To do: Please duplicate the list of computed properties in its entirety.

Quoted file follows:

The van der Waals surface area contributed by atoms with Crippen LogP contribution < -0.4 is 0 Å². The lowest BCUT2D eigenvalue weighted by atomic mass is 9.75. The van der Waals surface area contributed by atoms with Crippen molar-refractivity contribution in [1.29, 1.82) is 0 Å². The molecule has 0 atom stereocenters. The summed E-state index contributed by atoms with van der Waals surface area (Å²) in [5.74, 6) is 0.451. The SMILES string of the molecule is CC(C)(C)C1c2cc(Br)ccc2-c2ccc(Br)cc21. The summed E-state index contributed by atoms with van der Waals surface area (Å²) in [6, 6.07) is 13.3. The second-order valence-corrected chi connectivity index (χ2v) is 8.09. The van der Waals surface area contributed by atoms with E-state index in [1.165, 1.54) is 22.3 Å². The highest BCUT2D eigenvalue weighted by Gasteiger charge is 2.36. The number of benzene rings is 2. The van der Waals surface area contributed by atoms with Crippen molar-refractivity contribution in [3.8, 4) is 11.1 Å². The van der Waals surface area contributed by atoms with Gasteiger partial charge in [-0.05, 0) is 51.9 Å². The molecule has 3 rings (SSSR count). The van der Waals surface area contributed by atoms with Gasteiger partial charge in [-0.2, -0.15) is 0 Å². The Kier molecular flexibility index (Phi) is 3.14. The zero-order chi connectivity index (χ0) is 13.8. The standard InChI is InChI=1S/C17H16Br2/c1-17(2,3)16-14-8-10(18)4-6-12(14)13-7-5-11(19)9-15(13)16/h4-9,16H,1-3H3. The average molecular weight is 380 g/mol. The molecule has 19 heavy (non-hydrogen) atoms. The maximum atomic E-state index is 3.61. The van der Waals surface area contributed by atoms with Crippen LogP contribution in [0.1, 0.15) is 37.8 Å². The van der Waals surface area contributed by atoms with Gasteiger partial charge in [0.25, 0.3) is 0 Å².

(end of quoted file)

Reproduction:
The van der Waals surface area contributed by atoms with Crippen LogP contribution < -0.4 is 0 Å². The lowest BCUT2D eigenvalue weighted by atomic mass is 9.75. The van der Waals surface area contributed by atoms with Crippen molar-refractivity contribution in [1.29, 1.82) is 0 Å². The molecule has 0 atom stereocenters. The summed E-state index contributed by atoms with van der Waals surface area (Å²) in [5.74, 6) is 0.451. The SMILES string of the molecule is CC(C)(C)C1c2cc(Br)ccc2-c2ccc(Br)cc21. The summed E-state index contributed by atoms with van der Waals surface area (Å²) in [6, 6.07) is 13.3. The second-order valence-corrected chi connectivity index (χ2v) is 8.09. The van der Waals surface area contributed by atoms with E-state index in [1.165, 1.54) is 22.3 Å². The highest BCUT2D eigenvalue weighted by Gasteiger charge is 2.36. The number of benzene rings is 2. The van der Waals surface area contributed by atoms with Crippen molar-refractivity contribution in [3.8, 4) is 11.1 Å². The van der Waals surface area contributed by atoms with Gasteiger partial charge in [-0.05, 0) is 51.9 Å². The molecule has 3 rings (SSSR count). The van der Waals surface area contributed by atoms with Gasteiger partial charge in [-0.2, -0.15) is 0 Å². The Kier molecular flexibility index (Phi) is 3.14. The zero-order chi connectivity index (χ0) is 13.8. The standard InChI is InChI=1S/C17H16Br2/c1-17(2,3)16-14-8-10(18)4-6-12(14)13-7-5-11(19)9-15(13)16/h4-9,16H,1-3H3. The average molecular weight is 380 g/mol. The molecule has 19 heavy (non-hydrogen) atoms. The maximum atomic E-state index is 3.61. The van der Waals surface area contributed by atoms with Crippen LogP contribution in [0.1, 0.15) is 37.8 Å². The van der Waals surface area contributed by atoms with Gasteiger partial charge in [0.25, 0.3) is 0 Å².